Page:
A joint initiative of The Denver Foundation, The Telluride Foundation, and ZOMA Foundation, The Rural Community Response and Recovery Project (CRP) was conceived to support rural regions hit hard by COVID-19’s impact on local economies and the basic human needs of communities. In a spirit of collaboration, the three foundations developed the CRP to provide unrestricted financial support along with peer learning and technical assistance to organizations that could most effectively support their highly impacted community members.
Composed of senior leaders from statewide foundations and a rural lender, the CRP’s advisory committee provided critical advice on program development, rural regions, and organization selection. The advisory committee focused on service providers, such as family resource centers, that were best equipped to offer efficient, direct support to communities, recognizing that effective and timely delivery of program services was critical.
The project centered on six service provider organizations across rural Colorado, which were selected based on service offerings, leadership capacity, and the needs of their region. Each worked with a mentor from the Advisory Committee to assess their community’s greatest needs.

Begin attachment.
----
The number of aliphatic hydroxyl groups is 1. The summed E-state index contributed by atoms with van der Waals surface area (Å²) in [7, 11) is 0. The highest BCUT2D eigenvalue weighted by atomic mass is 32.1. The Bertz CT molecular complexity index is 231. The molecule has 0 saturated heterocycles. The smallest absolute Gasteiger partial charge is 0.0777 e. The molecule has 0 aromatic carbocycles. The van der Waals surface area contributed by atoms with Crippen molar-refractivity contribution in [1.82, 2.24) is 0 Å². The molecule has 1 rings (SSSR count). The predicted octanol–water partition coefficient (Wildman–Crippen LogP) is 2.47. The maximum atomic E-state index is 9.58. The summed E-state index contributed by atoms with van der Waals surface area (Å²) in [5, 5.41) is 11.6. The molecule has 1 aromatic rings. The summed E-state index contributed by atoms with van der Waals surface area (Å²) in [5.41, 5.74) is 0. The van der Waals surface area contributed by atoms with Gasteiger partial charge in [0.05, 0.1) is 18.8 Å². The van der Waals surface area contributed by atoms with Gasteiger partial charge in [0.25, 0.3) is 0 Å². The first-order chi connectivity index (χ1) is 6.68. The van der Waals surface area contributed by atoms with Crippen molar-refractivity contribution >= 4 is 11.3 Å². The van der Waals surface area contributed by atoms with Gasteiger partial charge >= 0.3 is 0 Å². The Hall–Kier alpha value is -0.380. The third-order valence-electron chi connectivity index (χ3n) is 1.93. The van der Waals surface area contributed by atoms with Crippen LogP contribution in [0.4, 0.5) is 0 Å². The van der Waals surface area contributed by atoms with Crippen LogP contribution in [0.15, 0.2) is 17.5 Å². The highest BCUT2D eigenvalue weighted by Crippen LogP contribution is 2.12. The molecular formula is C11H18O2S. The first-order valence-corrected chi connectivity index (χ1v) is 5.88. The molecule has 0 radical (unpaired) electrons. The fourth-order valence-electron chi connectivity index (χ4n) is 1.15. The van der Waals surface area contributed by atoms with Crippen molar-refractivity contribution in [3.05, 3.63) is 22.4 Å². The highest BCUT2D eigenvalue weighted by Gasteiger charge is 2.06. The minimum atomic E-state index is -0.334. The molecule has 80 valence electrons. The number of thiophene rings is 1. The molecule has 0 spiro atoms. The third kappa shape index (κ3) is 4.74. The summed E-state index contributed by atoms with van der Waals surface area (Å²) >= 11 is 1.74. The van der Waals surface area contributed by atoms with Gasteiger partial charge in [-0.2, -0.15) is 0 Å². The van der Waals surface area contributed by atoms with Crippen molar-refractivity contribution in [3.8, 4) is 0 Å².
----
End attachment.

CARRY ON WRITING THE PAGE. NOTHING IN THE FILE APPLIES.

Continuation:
In total, roughly $1.5M was granted through the CRP. Each organization received between $100,000-$375,000.
Stories of Impact
“As a result of the CRP grant, FIRC has sustained a partnership aimed at increasing FIRC’s capacity to serve the community safely and eﬃciently during the pandemic, through technology and data development services. Through this partnership, FIRC developed an online application system for both renters and landlords, thereby streamlining the process and supporting over 700 households with close to $1M in rental relief. CRP funds also allowed FIRC to quickly hire two bi-lingual seasonal Supportive Services staff to manage the rental relief program.” — Summit Family Intercultural Resource Center Summit County.
“Pueblo Cooperative Care Center received $20,000 in support from CRP. This organization is the largest emergency food service provider for low-income families and individuals in Pueblo County. In addition to experiencing an increase in community need — the number of unduplicated households served increased by 36% from the previous year — the pandemic decimated the Center’s business model, which relies on the service of hundreds of dedicated volunteers. The average age of a Center volunteer is 74 and the organization did not want to put its volunteers at risk. As a result, the Center had to hire staff to maintain services. The organization started with six staff in January and grew to 15 by the end of the year. This made a significant impact on the Center’s annual budget. Although the Center received substantial funding and support from government and foundation sources in 2020, a large percentage of those resources were designated for purchasing food. The flexibility of the CPR money was a lifeline and helped cover some of the Center’s rising personnel costs at a critical time.” — Caring for Colorado Centennial Fund, Pueblo.